The University intends to enable students to achieve their awards wherever possible, and graduate you on time so you are not disadvantaged.

Module leaders can grant extensions which are flexible to your needs in the current situation, as long as the date still enables your work to be marked and go to the Board as normal. If this is not possible, you need to apply for extenuating circumstances instead.

They are still available as usual if you need them, The big change is that we know it may be very hard for you to produce evidence in the current situation, so we are asking you to self-certify, and explain to us how you were affected instead.

In the first instance contact your Programme Leader to see if the University can help. If it's an issue the University can't help with (like no wifi), then other options in the emergency regulations can be used. This could include extensions, extenuating circumstances or a no-penalty deferral.

The University will look at the impact that the disruption caused by the pandemic has had on your assessments, and take action to ensure that you are not disadvantaged. This might be by raising marks across a cohort of students in line with first semester performance, discounting a particular assessment from the overall average for degree classification, or other steps necessary to ensure that your academic performance reflects what it would have been.

Not all universities are approaching this in the same way, and even those that are taking broadly the same approach differ in the detail. Our approach of a grading safety net will ensure that students are not disadvantaged, while still allowing students opportunities to demonstrate excellence where they are able to. It is really important to us that students can graduate this year knowing that their degrees are seen to demonstrate academic achievement comparable to any other year of graduates. Our grading safety net will prevent disadvantage to you, while still maintaining value in your award.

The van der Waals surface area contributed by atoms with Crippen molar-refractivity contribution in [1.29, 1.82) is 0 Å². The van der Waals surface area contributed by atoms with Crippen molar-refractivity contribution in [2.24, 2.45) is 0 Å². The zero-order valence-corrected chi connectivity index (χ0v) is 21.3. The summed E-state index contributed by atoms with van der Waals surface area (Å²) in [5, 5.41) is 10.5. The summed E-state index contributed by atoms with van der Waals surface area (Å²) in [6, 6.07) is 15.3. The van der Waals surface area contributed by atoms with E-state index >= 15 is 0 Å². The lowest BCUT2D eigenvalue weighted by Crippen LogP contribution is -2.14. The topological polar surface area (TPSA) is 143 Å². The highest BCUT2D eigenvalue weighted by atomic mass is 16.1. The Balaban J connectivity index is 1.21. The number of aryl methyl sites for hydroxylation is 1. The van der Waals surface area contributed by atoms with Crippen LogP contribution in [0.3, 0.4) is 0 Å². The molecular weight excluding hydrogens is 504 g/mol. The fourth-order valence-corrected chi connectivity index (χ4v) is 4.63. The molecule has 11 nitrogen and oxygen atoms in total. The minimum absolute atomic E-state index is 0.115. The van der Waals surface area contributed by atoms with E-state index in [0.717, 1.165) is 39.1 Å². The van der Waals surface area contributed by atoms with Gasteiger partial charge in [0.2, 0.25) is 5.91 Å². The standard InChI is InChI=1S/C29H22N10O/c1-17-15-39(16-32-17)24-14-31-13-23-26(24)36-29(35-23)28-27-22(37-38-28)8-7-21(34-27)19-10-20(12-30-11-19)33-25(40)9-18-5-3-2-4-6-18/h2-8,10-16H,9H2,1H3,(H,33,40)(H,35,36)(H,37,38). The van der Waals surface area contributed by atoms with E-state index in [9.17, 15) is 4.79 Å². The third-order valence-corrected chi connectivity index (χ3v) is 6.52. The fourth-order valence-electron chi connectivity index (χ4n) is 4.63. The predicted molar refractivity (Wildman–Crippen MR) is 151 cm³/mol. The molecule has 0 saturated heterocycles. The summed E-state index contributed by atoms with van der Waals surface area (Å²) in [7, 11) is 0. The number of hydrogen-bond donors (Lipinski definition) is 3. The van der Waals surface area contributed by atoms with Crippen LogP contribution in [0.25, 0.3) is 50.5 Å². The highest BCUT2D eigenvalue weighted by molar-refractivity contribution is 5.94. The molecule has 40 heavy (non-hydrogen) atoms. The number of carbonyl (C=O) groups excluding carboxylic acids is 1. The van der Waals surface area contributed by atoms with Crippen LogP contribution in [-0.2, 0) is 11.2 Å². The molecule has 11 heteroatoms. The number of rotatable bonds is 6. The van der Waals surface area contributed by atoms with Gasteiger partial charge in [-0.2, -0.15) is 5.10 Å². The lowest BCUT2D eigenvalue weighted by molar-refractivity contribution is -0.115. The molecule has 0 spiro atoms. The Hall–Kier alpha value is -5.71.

The University has clarified its existing position on this. For Honours degree and Foundation degree students, assessment boards will consider two degree classifications for you, and award you the highest.

i) one using the average mark for the first semester of study only (your final Semester 1 marks, or the equivalent in time if a module runs September-June). This creates a ‘baseline’ and sets aside the period affected by the pandemic.

ii) one calculated using your full final year as usual.

For Postgraduate students, assessment boards will consider two calculations for Merit and Distinction for you, and award you the highest.

i) one using the average mark for the first semester of study only 

ii) one calculated on the average of your best 120 credits out of the 180 for your masters.

In both cases, you will still be required to pass all the credits needed for your award. These changes mean that you cannot receive a lower classification than your baseline classification from the first half of the academic year, prior to the disruption. This approach guarantees you a safety net from the effects of the disruption, but still allows you to be rewarded for an improved performance in the second part of the year. You should read the University’s emergency regulations for full detail of how this will work.